If you’ve ever wondered what wrestling would look like if it was done in a bog, check out Fale and Nakanishi’s interactions here. It was only the audio that kept me from thinking I’d accidentally put it into half speed.

That aside (and, to be honest, what do you expect from a fifty-year-old man and a giant like Fale) there isn’t much to write home about with this one. They were playing for pride and no-one was busting their ass.

Proceedings weren’t helped by a crowd that didn’t seem to care. Even Owens stealing a few of Nagata’s signature poses didn’t get a reaction. Still, it’s a nice win for the veterans to finish off the tournament.

Verdict: Two And A Half A Stars

Tencozy (Satoshi Kojima and Hiroyoshi Tenzan) (6) defeated Suzuki-gun (Minoru Suzuki and Takashi Iizuka) (6) by disqualification

Utter nonsense. Credit: NJPW

There was a moment early on where I was hopeful. Suzuki and Kojima were in the ring, exchanging strikes and it looked like we might be on course for a touch of magic from the two legends.

Two minutes later Iizuka was hitting Kojima with a chair right in front of the ref and I realised I was a fool. They weren’t going to do a proper match, it was always going to be pure garbage.

I’m not wasting any more time writing about this.

Verdict: One And A Half Stars

Death Juice (Juice Robinson and Sami Callihan) (8) defeated (Hangman Page and Yujiro Takahashi) (8)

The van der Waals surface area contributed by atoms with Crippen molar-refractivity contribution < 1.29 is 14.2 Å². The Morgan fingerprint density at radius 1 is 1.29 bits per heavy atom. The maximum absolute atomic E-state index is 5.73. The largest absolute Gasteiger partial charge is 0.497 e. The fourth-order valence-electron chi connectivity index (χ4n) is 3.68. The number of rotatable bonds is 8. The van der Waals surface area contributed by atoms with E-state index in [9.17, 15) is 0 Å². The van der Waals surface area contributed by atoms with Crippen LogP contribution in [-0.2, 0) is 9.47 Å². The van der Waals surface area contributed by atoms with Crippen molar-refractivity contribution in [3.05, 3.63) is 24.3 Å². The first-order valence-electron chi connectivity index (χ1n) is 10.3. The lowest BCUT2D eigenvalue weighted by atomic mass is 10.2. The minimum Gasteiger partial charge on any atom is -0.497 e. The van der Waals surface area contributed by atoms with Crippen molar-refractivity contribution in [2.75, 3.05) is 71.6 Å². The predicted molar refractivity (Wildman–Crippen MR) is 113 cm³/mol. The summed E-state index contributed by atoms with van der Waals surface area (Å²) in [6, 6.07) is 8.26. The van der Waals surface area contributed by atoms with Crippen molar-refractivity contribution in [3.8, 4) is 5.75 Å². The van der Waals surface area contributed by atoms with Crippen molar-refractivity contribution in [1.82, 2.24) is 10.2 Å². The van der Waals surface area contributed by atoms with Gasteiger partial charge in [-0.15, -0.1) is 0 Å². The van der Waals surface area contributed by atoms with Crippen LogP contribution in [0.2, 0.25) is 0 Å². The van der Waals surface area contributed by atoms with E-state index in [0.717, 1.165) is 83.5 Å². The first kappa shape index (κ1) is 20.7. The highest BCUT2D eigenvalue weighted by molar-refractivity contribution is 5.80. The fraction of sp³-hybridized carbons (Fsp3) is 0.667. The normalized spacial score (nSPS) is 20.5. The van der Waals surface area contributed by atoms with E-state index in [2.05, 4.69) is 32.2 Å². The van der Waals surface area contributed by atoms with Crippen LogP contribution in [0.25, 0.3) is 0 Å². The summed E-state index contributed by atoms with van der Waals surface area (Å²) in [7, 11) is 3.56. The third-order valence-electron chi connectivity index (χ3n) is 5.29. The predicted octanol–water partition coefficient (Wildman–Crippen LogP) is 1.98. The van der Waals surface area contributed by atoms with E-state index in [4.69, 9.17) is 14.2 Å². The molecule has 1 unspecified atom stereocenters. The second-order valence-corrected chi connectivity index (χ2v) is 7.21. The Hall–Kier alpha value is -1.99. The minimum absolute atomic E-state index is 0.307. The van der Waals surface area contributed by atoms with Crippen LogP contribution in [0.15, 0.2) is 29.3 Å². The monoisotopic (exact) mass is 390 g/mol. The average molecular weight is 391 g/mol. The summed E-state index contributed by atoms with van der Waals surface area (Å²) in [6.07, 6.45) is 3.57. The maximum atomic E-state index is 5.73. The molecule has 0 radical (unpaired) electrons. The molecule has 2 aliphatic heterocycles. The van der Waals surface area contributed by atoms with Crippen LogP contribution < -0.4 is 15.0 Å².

He’s a flexible bugger. Credit: NJPW

Hangman Page doesn’t get enough credit for how cool that Shooting Star Press he does off the apron is. He very rarely mucks that up.

This was another mediocre outing. Although a better level of mediocre than some of the others. Sadly, I’m over Sami Callihan. Both as a wrestler and as a person. I don’t want him in New Japan and I don’t want him with Juice. It doesn’t work.

Ultimately, this felt lifeless. Page and Yujiro could have still won the group if they’d won here and Goto and YOSHI had taken the main-event, but no-one was acting like that was possible. Everyone in the arena knew this was coming down to the last match.

Verdict: Two And A Half Stars

Los Ingobernables De Japon (Evil and Sanada) (10) defeated CHAOS (Hirooki Goto and YOSHI-HASHI) (8)


A majestic Evil. Credit: NJPW


In a tournament defined by its disappointments, these two teams have perhaps been my biggest let downs. The problem with being as talented as they are is that more is expected from you, and they haven’t delivered.

Until this match that is. They went all out to deliver an epic encounter. We got hard-hitting action, finisher kick outs and for the first time, I believed people wanted to win this thing.

In the end, LIJ picked up that win and with Goto set for Suzuki (I assume they’ll have some kind of confrontation at the final), that makes sense. However, it does seem to telegraph B Blocks winner as being the team that will go over. It’s easy to forget, but Sanada and Evil already have some belts they need to defend.

Verdict: Three And A Half Stars

Overall Show


Okada is trying out something new. Credit: NJPW


This was a one match show. Parts of the undercard were fun enough, but there’s nothing that you need to see, while the Tag League matches that aren’t the main event are incredibly skippable. It seems fitting that A Block finishes things off with a lot of mediocrity. That is what they’ve been doing best.